“This is something many people thought was impossible,” exclaimed Intel Senior Vice President Rob Crooke. During an invite-only press conference, Crooke along with Micron CEO Mark Durcan revealed a radically new class of storage and memory architecture called 3D XPoint (pronounced “Cross Point”). To say this is a game-changer would be the understatement of the year.
Tangible products based on the technology will debut in 2016, but today’s event was focused on the development partnership between Intel and Micron. Frankly, what they’ve accomplished is astounding.
Even though we’re finally on the cusp of Solid State storage breaking into mainstream adoption (e.g. becoming more affordable and more relevant), it has been a whopping 26 years since the last completely new type of memory – NAND Flash — was introduced. We’re long overdue for something revolutionary to rock the tech sector, and Intel and Micron are apparently making up for lost time.
Get this: 3D XPoint is 1000 times faster than NAND, boasts 1000x the endurance of NAND, and is 10 times more dense than conventional memory. Consider that existing NAND flash storage is 1000 times faster than traditional mechanical hard drives. We’ll give you a minute to process that. This actually puts 3D XPoint memory about on par with DRAM speeds, only its non-volatile. And again, these products are arriving as soon as 2016.
“This is a real technology, not just a PowerPoint,” said Micro CEO Mark Durcan. The executives then pulled back the curtain on an existing wafer, emphasizing that this isn’t pie-in-the-sky theoretical stuff. It’s out of R&D, and is being prepped for production. “It’s going to enable a whole new universe of applications and memory architectures and compute architectures. It’s going to change what we think is possible in electronics,” Durcan said.
Intel and Micron emphasized that in terms of data, time is not necessarily on our side, thus driving the need for 3D XPoint. By 2020, we’re going to generate another 44 Zettabytes of data. A Zettabyte comprises 1000 exabytes, and a single exabyte can hold 36,000 years worth of HD video.
3D XPoint isn’t electron based, it’s material based. The companies aren’t diving into specifics yet surrounding the materials used in 3D XPoint, but the physics are fundamentally different than what we’re used to. The Crosspoint structure allows for dense packing and individual access to bits from both the top and bottom of a 3D stacked memory array, making it highly scalable as well. On a high level, this is similar in concept to the new High-Bandwidth Memory present in AMD’s flagship Radeon video cards, but to a significantly more extreme degree. Though it can be scaled in 3D, this is a completely different type of memory.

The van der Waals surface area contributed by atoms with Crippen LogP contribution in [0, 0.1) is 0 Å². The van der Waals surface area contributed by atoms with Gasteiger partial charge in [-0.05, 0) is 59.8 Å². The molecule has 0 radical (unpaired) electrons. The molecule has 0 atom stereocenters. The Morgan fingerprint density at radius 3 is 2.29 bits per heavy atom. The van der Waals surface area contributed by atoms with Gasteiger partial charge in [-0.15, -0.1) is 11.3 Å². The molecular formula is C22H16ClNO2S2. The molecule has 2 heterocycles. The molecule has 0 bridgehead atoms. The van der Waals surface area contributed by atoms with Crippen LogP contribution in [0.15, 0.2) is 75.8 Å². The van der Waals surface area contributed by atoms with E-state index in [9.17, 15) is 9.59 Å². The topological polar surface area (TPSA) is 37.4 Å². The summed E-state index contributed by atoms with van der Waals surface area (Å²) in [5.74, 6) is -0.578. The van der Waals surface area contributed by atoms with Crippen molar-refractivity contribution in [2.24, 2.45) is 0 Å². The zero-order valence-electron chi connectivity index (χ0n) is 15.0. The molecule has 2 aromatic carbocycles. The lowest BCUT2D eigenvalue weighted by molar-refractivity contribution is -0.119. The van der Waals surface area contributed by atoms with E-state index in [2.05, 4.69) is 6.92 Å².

What does this all mean to us, the end-user? “When you can get this much memory close to a processor, you can do an amazing set of things you couldn’t previously do. We don’t even know what all of them will be yet,” said Micron CEO Mark Durcan. The potential for improvement in the gaming space stands out. Right now the huge bottleneck is the amount of data flowing to the processor. It’s why you see loading screens and why worlds aren’t seamlessly connected. Micron insists this technology can eradicate the existence of loading screens altogether and allow for completely seamless transitions between levels and entire virtual worlds.
What Intel and Micron have pulled off is the invention of technologies and architecture that are compatible with each other and dramatically faster than anything in use today. And it’s technology that’s ready for production and can be produced in high volume. Clearly both enterprise and consumers are going to benefit greatly from the products created by this partnership.
Better still, Intel alluded to 3D XPoint not being as cost-prohibitive as you might expect. Intel’s Rob Crooke explains: “You could put the cost somewhere between NAND and DRAM. Cost per bit, it’s likely to be in between them somewhere. But actual cost will result from the products we bring to the marketplace.”
Needless to say, we’re looking forward to what those products will be. 3D XPoint could usher in completely new computing architectures and memory and storage products that are vastly superior to anything in use today.
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